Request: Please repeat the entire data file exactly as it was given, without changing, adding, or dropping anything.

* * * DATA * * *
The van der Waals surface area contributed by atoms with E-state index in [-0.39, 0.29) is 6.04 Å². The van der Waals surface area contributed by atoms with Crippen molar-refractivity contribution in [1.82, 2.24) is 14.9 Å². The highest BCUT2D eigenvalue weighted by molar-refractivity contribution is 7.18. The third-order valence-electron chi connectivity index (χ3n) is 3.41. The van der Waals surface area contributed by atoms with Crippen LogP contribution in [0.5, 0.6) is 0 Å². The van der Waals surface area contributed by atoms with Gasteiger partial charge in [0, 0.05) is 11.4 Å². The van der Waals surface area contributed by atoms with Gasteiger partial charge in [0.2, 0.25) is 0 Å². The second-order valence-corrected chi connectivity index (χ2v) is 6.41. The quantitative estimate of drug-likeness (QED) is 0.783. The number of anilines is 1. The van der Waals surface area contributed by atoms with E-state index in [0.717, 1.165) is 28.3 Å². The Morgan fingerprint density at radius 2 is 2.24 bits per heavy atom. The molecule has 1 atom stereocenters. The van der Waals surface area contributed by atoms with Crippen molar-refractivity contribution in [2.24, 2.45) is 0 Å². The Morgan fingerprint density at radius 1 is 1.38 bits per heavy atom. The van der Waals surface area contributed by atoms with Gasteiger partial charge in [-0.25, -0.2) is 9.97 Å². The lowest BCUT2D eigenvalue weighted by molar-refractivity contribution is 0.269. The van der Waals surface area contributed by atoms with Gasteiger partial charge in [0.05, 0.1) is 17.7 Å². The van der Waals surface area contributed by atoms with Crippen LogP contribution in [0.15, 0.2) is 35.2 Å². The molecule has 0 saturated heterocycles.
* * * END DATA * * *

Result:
The van der Waals surface area contributed by atoms with E-state index in [-0.39, 0.29) is 6.04 Å². The van der Waals surface area contributed by atoms with Crippen molar-refractivity contribution in [1.82, 2.24) is 14.9 Å². The highest BCUT2D eigenvalue weighted by molar-refractivity contribution is 7.18. The third-order valence-electron chi connectivity index (χ3n) is 3.41. The van der Waals surface area contributed by atoms with Crippen LogP contribution in [0.5, 0.6) is 0 Å². The van der Waals surface area contributed by atoms with Gasteiger partial charge in [0, 0.05) is 11.4 Å². The van der Waals surface area contributed by atoms with Gasteiger partial charge in [0.2, 0.25) is 0 Å². The second-order valence-corrected chi connectivity index (χ2v) is 6.41. The quantitative estimate of drug-likeness (QED) is 0.783. The number of anilines is 1. The van der Waals surface area contributed by atoms with E-state index in [0.717, 1.165) is 28.3 Å². The Morgan fingerprint density at radius 2 is 2.24 bits per heavy atom. The molecule has 1 atom stereocenters. The van der Waals surface area contributed by atoms with Crippen molar-refractivity contribution in [2.24, 2.45) is 0 Å². The Morgan fingerprint density at radius 1 is 1.38 bits per heavy atom. The van der Waals surface area contributed by atoms with Gasteiger partial charge in [-0.25, -0.2) is 9.97 Å². The lowest BCUT2D eigenvalue weighted by molar-refractivity contribution is 0.269. The van der Waals surface area contributed by atoms with Gasteiger partial charge in [0.05, 0.1) is 17.7 Å². The van der Waals surface area contributed by atoms with Crippen LogP contribution in [0.15, 0.2) is 35.2 Å². The molecule has 0 saturated heterocycles.